Contact [email protected] if you are interested in this research and would like to know more.

“A review of reviews of Emergency Department interventions for older people: outcomes, costs and implementation factors”
By James Van Oppen (ST3 in Emergency Medicine at Leicester Royal Infirmary and Academic Clinical Fellow at the University of Leicester).

The care of older people in our Emergency Departments (ED) is coming under closer scrutiny and is of particular importance given that we are all living longer, with increased rates of chronic disease and increasingly complex care needs.

The authors of this study conducted a review examining published review papers of interventions for older people delivered or initiated within the ED. They found 15 review articles in total, one of which was a meta-analysis. They found that the quality of the reviews was limited, with variability in reporting standards and inconsistent descriptions of the interventions used. The interventions that had been looked at were generally fairly broad in their nature (e.g. discharge planning, follow-up, composition of the multi-disciplinary team) but the outcomes used to evaluate these interventions were often based on service metrics rather patient-centred outcomes. There was evidence that interventions which continued into the community had better outcomes for older patients and we should consider this when thinking about implementing new pathways of care for our older patients.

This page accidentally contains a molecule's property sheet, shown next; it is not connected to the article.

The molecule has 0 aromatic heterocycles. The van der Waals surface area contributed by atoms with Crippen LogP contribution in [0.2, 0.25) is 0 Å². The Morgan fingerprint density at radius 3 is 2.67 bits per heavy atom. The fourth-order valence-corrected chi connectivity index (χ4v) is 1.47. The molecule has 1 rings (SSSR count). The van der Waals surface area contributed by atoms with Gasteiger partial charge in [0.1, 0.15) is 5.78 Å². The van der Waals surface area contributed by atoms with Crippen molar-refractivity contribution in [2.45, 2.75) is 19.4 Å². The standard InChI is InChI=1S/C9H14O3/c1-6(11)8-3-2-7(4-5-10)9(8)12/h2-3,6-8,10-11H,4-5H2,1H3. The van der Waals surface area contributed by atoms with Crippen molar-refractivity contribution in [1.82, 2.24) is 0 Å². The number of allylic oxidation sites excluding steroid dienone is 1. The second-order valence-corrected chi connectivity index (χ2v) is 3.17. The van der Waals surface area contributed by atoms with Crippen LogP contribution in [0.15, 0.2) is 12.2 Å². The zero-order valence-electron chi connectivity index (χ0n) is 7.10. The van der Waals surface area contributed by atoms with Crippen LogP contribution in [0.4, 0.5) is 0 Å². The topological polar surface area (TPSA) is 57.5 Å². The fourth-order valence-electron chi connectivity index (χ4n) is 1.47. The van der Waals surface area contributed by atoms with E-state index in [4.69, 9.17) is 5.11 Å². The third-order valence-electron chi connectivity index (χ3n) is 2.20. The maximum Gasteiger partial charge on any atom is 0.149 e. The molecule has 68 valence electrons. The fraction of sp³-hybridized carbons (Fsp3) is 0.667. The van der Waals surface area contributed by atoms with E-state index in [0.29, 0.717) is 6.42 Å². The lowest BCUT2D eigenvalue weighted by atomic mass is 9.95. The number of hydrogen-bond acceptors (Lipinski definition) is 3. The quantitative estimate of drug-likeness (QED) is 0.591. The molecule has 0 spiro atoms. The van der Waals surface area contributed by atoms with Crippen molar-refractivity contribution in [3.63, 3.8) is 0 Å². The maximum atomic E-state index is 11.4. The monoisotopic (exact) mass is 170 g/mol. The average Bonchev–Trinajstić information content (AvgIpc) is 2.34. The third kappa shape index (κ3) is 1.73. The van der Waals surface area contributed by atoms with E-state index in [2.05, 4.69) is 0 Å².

James’ take home message:

Research into ED interventions for older people is predominantly reported using service metrics rather than person-centred outcomes. The evidence supports those interventions which are holistic and which are continued into the community rather than delivered solely within the emergency department

Contact James about this work:

Contact [email protected] if you are interested in this research and would like to know more.

Introduction of a trauma care Patient Reported Experience Measure (PREM) during weekly governance meetings”
By Blair Graham (RCEM Doctoral Research Fellow, Lecturer in Urgent & Emergency Care, University of Plymouth and Registrar in Emergency Medicine, Derriford Hospital, Plymouth) and Matthew Owen (Intercalated Medical Student in Urgent & Emergency Care, University of Plymouth)

We’ve all sat in governance meetings where discussion has focussed on the processes and pathways of care. Blair and Matt found this to be the case in their local trauma-governance meeting; they came away wondering whether better understanding each patient’s experience might offer some different insights into the strengths and vulnerabilities of current care, and better highlight where improvements could be achieved.